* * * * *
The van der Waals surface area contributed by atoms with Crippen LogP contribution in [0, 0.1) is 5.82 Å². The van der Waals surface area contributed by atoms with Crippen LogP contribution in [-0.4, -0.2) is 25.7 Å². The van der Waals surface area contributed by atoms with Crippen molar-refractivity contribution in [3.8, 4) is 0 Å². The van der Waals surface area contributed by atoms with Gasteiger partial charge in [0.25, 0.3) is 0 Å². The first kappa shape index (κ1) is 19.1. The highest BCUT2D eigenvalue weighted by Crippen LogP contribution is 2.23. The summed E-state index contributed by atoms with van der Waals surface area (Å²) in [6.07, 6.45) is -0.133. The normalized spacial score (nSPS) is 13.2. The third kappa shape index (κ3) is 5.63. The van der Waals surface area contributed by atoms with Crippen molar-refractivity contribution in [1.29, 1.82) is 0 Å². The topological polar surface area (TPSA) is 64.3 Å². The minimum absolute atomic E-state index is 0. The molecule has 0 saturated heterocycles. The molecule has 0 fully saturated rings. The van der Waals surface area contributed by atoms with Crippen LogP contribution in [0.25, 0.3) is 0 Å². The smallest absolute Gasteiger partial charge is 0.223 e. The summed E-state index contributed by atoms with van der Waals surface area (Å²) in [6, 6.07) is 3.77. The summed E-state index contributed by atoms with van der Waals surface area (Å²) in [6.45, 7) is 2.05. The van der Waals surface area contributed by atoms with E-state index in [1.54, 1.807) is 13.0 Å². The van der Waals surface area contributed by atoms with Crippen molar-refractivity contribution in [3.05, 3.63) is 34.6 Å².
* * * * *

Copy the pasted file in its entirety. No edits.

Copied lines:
The van der Waals surface area contributed by atoms with Crippen LogP contribution in [0, 0.1) is 5.82 Å². The van der Waals surface area contributed by atoms with Crippen LogP contribution in [-0.4, -0.2) is 25.7 Å². The van der Waals surface area contributed by atoms with Crippen molar-refractivity contribution in [3.8, 4) is 0 Å². The van der Waals surface area contributed by atoms with Gasteiger partial charge in [0.25, 0.3) is 0 Å². The first kappa shape index (κ1) is 19.1. The highest BCUT2D eigenvalue weighted by Crippen LogP contribution is 2.23. The summed E-state index contributed by atoms with van der Waals surface area (Å²) in [6.07, 6.45) is -0.133. The normalized spacial score (nSPS) is 13.2. The third kappa shape index (κ3) is 5.63. The van der Waals surface area contributed by atoms with Crippen molar-refractivity contribution in [1.29, 1.82) is 0 Å². The topological polar surface area (TPSA) is 64.3 Å². The minimum absolute atomic E-state index is 0. The molecule has 0 saturated heterocycles. The molecule has 0 fully saturated rings. The van der Waals surface area contributed by atoms with Crippen LogP contribution in [0.25, 0.3) is 0 Å². The smallest absolute Gasteiger partial charge is 0.223 e. The summed E-state index contributed by atoms with van der Waals surface area (Å²) in [6, 6.07) is 3.77. The summed E-state index contributed by atoms with van der Waals surface area (Å²) in [6.45, 7) is 2.05. The van der Waals surface area contributed by atoms with E-state index in [1.54, 1.807) is 13.0 Å². The van der Waals surface area contributed by atoms with Crippen molar-refractivity contribution in [3.05, 3.63) is 34.6 Å².